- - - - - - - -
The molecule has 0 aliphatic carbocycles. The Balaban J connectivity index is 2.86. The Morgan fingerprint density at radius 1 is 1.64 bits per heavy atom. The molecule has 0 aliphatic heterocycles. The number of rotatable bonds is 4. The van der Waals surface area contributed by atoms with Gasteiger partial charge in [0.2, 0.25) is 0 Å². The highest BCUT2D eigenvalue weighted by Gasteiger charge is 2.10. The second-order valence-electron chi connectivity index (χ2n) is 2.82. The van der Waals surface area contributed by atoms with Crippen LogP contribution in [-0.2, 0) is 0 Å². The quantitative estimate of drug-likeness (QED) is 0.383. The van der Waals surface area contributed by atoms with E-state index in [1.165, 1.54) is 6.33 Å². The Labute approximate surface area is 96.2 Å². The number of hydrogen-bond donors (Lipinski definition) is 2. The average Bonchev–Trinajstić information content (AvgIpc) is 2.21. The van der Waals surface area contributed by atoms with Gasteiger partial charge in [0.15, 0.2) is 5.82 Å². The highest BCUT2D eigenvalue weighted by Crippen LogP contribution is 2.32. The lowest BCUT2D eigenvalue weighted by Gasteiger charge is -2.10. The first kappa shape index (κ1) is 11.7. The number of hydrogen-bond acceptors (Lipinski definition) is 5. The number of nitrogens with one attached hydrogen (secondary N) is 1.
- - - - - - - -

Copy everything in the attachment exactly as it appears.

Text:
The molecule has 0 aliphatic carbocycles. The Balaban J connectivity index is 2.86. The Morgan fingerprint density at radius 1 is 1.64 bits per heavy atom. The molecule has 0 aliphatic heterocycles. The number of rotatable bonds is 4. The van der Waals surface area contributed by atoms with Gasteiger partial charge in [0.2, 0.25) is 0 Å². The highest BCUT2D eigenvalue weighted by Gasteiger charge is 2.10. The second-order valence-electron chi connectivity index (χ2n) is 2.82. The van der Waals surface area contributed by atoms with Crippen LogP contribution in [-0.2, 0) is 0 Å². The quantitative estimate of drug-likeness (QED) is 0.383. The van der Waals surface area contributed by atoms with E-state index in [1.165, 1.54) is 6.33 Å². The Labute approximate surface area is 96.2 Å². The number of hydrogen-bond donors (Lipinski definition) is 2. The average Bonchev–Trinajstić information content (AvgIpc) is 2.21. The van der Waals surface area contributed by atoms with Gasteiger partial charge in [0.15, 0.2) is 5.82 Å². The highest BCUT2D eigenvalue weighted by Crippen LogP contribution is 2.32. The lowest BCUT2D eigenvalue weighted by Gasteiger charge is -2.10. The first kappa shape index (κ1) is 11.7. The number of hydrogen-bond acceptors (Lipinski definition) is 5. The number of nitrogens with one attached hydrogen (secondary N) is 1.